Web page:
The third reason is that our groups are small. If we had groups of 25 or 50 people, as you may have seen in some places, we wouldn’t mind people stopping by to try a class. But, at Dame2Salsa, our classes are made up of only 6 to 14 students. This way, we know who you are, we call you by your name, and we care about your (specific) learning and improvement. We also take notes on which steps each student struggles with and have them in mind when teaching. Basically, we are tracking your salsistic career! We care about you!
Why some and not others?
Here are some equally important reasons, not related to the group organization. For example, the fourth and final reason is that it just seems plain unfair. It’s unfair to the rest of the students who are paying for a class that another person is taking for free. It’s also unfair because we do not like to work for free. Dame2Salsa is our company and passion. Even though, at some point at an event or something, we may give some basic explanation to get people dancing, it’s not the same as an organized class. Classes take place at the dance studio and cost us a lot of time, money, and effort.
Some may criticize us by saying that if our classes are so great and fun, we shouldn’t fear offering free salsa lessons, since everyone who tries them out would sign up. Unfortunately, the reasoning is not so simple; there are many reasons why someone who tries a class doesn’t end up staying. Starting with the most obvious one, they come and go because trying is free and we tend not to value what is given to us for free. Also, especially in the lower levels, students can get the feeling that it the class is moving too fast, without taking into account the scheduled review classes coming up. For us, the indicator that our classes are good is that students meet the objectives we set for them and whole groups usually come back year after year.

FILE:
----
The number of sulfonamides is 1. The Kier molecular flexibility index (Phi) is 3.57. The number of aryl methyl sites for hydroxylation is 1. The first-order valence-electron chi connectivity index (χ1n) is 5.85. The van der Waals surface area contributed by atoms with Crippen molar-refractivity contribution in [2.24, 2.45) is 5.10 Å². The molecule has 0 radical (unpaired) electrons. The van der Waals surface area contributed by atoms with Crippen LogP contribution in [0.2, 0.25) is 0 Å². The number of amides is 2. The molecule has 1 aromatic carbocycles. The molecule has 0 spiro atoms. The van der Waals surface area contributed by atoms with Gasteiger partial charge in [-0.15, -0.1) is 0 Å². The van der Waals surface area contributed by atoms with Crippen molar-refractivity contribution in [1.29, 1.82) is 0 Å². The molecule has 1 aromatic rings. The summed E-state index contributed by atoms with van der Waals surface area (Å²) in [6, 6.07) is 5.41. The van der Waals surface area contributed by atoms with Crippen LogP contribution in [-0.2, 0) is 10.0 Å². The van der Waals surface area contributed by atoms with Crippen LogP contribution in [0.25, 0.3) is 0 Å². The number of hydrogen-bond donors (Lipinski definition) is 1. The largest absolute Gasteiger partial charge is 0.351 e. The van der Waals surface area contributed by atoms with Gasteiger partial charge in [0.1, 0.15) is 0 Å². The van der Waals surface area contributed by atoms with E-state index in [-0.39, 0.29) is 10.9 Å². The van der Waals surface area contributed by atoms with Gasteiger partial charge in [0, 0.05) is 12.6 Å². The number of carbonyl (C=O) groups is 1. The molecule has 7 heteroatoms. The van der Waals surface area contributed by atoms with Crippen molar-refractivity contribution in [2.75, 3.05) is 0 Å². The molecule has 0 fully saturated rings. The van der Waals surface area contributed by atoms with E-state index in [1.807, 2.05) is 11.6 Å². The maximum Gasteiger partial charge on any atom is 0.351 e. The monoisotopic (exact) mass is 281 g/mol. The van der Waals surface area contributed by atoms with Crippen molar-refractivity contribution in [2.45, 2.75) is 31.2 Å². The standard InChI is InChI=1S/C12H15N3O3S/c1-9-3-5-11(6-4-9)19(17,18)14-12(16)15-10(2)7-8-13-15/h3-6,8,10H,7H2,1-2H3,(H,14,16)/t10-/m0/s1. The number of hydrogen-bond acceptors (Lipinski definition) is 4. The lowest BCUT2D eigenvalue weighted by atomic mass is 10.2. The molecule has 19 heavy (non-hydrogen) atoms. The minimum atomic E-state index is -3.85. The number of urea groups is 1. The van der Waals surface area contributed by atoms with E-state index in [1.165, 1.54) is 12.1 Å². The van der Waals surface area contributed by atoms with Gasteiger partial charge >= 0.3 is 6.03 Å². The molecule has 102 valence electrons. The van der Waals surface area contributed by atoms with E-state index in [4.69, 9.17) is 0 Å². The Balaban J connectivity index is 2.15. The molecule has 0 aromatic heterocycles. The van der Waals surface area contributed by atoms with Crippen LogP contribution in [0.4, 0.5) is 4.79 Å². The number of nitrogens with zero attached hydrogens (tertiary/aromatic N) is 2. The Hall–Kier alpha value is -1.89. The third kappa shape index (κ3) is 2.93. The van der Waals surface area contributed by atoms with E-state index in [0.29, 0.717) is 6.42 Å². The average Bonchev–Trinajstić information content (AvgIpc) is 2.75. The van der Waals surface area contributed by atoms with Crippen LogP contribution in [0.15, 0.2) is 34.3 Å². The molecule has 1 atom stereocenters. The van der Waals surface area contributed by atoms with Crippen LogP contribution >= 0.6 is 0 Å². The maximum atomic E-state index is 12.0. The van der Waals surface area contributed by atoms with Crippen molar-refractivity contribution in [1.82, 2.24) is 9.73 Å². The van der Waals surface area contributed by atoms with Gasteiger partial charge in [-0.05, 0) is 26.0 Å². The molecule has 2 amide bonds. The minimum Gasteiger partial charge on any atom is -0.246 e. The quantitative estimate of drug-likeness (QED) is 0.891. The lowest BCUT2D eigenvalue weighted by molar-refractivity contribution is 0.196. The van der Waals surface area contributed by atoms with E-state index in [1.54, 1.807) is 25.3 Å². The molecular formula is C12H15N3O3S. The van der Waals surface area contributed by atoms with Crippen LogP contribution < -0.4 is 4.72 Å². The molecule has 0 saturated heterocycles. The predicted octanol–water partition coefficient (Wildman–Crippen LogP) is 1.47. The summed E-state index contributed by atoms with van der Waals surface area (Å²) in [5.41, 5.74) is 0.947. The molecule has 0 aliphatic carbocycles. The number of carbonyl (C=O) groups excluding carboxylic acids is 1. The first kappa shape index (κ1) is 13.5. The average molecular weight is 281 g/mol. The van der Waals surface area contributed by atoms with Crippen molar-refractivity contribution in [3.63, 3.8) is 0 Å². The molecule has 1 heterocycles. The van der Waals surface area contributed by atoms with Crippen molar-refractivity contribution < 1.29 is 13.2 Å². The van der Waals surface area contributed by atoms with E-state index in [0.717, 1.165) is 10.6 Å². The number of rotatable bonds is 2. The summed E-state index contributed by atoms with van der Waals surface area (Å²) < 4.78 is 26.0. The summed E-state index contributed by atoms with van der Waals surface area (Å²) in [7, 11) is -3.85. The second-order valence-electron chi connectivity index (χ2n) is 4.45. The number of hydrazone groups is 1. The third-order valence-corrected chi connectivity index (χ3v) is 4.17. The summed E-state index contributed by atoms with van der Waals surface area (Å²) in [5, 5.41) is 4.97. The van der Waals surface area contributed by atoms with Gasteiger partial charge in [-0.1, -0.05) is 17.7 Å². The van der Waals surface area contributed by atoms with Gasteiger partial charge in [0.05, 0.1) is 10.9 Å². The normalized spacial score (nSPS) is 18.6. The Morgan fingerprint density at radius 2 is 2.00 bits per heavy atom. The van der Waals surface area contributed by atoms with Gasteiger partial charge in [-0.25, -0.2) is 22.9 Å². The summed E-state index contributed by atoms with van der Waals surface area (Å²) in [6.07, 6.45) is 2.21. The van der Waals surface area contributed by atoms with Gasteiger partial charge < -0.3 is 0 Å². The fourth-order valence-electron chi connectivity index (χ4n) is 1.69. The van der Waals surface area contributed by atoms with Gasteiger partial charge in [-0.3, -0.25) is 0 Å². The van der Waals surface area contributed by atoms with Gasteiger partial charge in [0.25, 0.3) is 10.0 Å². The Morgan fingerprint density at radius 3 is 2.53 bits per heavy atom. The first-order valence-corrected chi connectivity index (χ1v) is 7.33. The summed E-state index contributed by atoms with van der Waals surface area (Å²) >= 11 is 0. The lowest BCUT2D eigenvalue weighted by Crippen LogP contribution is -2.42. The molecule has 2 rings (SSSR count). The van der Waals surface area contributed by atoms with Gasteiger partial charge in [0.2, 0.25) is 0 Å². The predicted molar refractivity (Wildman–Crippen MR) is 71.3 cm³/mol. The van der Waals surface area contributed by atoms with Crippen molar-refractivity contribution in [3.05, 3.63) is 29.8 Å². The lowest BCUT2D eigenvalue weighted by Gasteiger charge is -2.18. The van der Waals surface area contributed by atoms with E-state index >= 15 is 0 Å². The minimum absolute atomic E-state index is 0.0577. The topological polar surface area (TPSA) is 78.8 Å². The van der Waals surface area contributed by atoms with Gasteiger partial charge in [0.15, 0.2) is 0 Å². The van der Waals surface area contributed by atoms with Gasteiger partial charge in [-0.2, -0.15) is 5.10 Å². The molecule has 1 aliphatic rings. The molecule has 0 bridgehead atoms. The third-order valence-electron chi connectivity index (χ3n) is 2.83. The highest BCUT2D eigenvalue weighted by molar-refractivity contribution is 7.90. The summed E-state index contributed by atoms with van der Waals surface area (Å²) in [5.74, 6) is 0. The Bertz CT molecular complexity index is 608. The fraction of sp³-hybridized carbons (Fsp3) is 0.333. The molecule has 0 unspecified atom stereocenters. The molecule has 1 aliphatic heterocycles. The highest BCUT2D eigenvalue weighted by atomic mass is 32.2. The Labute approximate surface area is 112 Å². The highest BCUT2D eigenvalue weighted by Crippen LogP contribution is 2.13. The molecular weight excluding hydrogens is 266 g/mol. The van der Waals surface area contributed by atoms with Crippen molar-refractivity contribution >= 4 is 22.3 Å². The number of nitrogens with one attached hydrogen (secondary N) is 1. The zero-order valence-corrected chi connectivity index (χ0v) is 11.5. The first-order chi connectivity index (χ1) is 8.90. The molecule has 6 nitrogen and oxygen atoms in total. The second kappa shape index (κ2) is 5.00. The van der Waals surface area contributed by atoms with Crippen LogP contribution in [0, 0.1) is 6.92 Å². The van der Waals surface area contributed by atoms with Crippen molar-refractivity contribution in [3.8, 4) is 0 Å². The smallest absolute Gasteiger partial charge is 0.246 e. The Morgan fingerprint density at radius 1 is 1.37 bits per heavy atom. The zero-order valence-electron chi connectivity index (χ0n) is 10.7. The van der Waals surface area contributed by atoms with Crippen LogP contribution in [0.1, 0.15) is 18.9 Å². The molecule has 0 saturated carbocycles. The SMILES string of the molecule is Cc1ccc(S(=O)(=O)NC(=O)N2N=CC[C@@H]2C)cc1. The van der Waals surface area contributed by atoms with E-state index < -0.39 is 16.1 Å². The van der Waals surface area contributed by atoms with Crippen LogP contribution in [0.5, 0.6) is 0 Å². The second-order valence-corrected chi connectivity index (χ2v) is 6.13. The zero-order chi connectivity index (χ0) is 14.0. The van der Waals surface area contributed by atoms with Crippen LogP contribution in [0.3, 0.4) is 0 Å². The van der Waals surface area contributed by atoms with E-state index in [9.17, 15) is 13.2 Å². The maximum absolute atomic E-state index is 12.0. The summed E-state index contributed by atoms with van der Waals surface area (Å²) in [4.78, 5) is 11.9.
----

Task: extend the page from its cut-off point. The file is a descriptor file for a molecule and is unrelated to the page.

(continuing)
We hope this has clarified why we do not offer free salsa classes, that you can understand our point of view, and as always … long live RUEDA!